The transition was easy and for about a month it was totally fine. I missed cheese a little, did not miss meat at all which really surprised me. I did start to crave milk though. A little background is needed here. I’m Irish. Having milk with your meal is the done thing in Ireland and it has been forever. It was drilled into me as a child. To an Irish person there is nothing more refreshing than freezing cold milk. I did not, at any time in my vegan experiment, find an alternative that worked for me. I tried all of the milk substitutes, oat, hemp, rice, soy, almond…the list was endless. None of them stood up to the taste test when drank on their own.

All was not lost. I resolved to having Tea with my meals, the only acceptable alternative in Ireland. As with the milk, a love of tea is bate into us in childhood. I’ve been drinking tea since I was probably four years old.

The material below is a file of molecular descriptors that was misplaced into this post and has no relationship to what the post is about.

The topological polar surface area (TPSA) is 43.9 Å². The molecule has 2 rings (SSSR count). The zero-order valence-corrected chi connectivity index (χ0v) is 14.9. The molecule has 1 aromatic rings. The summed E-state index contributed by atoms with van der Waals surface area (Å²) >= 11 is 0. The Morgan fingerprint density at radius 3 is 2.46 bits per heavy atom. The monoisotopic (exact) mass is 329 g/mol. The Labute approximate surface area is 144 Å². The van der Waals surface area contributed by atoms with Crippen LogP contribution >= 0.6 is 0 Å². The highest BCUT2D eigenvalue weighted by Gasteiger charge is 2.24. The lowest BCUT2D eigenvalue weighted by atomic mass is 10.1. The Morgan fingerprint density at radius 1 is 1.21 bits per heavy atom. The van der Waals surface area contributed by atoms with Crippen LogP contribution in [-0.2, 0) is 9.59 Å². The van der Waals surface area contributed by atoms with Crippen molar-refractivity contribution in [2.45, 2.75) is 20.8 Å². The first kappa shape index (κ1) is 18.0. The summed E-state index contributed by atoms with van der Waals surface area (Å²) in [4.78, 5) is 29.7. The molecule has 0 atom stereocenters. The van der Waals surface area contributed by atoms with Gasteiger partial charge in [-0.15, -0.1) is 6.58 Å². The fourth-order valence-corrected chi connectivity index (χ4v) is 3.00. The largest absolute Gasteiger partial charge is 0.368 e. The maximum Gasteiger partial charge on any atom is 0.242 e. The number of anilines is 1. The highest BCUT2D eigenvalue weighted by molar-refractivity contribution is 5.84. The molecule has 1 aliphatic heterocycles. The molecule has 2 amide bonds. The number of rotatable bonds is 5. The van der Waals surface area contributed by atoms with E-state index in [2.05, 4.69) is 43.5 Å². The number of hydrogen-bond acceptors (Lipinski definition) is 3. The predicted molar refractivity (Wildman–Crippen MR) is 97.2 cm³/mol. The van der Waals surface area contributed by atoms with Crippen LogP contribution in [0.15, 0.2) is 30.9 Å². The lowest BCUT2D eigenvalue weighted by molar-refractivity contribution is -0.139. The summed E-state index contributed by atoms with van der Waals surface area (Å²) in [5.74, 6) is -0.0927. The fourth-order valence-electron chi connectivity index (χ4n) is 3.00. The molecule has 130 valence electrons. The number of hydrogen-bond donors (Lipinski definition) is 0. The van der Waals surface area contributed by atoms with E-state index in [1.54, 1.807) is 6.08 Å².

As I moved into month two and on into month three, things started to go downhill. The energy that is often ascribed to being a benefit of a plant based diet was not forthcoming. In fact the opposite was true. I had no energy, really had to fight to get out of bed in the morning. I’ve never been a spring up and go sort of guy but generally one press of the snooze button is enough. It got to the point however where I was still lying in bed an hour after the alarm went off trying to dream up a plausible reason to go back to sleep.

My health wasn’t going well either. I hadn’t lost the weight that every blog and Youtuber you meet says you will lose when you make the transition. My weight stayed basically constant throughout. Due to the lack of energy I wasn’t exercising with my normal vigour. I was still cycling to work every day, because that’s what I do, but it wasn’t anything you could call training. My stomach became irritable. Frequent, often fairly urgent, trips to the bathroom became the norm. Sorry, TMI, I know.